Tuesday, June 12, 2012

Disputing YouTube on copyright

I have republished a number of videos of TED Talks on my YouTube channel over the past few years, as I have wanted to share them, TED allows me to, and more eyeballs for my channel means the possibility of more eyeballs for some of my other videos. Whilst doing this, I have always been careful not to violate the terms of the licence that they are issued under.

Recently though, I've been starting to get notices from YouTube/Google of a possible copyright violation. I have therefore taken the first tentative steps towards disputing this - partly to try and stop these notices, but also to stand up for my right to reuse a work I have clear permission to do so.

The text I used to dispute the claim is below:

I am disputing this claim because the original video was issued under a Creative Commons Attribution-NonCommercial-NoDerivatives license, which explicitly permits me to republish the video on the condition on compliance with the terms of the license.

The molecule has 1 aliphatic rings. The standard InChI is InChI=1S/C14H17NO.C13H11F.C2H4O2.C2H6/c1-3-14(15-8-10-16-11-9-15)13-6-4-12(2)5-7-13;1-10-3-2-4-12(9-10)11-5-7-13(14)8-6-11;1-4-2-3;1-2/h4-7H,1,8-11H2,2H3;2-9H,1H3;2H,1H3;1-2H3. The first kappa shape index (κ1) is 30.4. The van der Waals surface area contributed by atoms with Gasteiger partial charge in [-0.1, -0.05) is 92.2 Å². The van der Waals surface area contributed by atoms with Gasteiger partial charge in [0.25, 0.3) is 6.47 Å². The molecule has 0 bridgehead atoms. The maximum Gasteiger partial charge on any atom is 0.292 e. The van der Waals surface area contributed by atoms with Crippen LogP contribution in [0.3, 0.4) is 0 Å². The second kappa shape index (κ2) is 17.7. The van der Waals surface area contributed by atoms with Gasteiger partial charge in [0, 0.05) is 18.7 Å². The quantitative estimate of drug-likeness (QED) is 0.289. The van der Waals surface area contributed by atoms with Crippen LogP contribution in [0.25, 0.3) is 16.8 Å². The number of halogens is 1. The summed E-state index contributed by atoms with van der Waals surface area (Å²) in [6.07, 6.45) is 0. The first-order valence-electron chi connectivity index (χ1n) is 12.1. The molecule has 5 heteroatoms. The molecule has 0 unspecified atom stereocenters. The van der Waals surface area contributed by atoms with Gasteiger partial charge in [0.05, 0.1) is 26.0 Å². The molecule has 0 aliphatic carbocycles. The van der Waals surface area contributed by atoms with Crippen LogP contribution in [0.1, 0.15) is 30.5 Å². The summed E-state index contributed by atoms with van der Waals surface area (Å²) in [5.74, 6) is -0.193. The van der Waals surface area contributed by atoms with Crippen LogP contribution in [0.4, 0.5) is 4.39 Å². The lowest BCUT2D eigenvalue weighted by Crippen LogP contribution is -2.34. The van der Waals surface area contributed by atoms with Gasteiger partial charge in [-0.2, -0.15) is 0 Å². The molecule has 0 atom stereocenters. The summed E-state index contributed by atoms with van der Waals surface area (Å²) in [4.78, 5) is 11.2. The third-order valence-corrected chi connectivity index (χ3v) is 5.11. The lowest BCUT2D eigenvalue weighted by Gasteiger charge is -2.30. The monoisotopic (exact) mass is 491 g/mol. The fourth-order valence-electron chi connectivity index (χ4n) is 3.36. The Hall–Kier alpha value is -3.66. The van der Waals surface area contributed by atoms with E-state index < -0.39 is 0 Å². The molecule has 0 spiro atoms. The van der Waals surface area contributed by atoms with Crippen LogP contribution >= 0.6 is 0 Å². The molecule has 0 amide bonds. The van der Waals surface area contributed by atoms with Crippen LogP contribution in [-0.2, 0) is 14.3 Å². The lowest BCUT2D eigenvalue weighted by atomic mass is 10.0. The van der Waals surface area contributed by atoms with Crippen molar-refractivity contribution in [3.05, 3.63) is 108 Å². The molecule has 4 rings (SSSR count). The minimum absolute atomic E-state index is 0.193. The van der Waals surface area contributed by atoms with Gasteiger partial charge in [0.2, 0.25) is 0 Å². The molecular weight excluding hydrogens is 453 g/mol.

In this republication, I have clearly referenced TED as the original source of the materials, I have not used the video for any commercial purposes (and consider that the serving of advertising against this video with contravene the license terms), and have republished the video in full including the advertising/sponsorship in the original file, and have thus not made a derivative work from it.

I believe that the republication of this video was made in good faith and in full accordance with TED's terms of use, as laid out in their usage policy page:


Interested to see what response (if any) I get from YouTube on this. If it seems worth doing so, I'll share the responses here.

1 comment:

Anonymous said...

Http://wew.youtube.com/t/contentid its a pattern match with something Ted uploaded and said was thiers. It will be referred to Ted.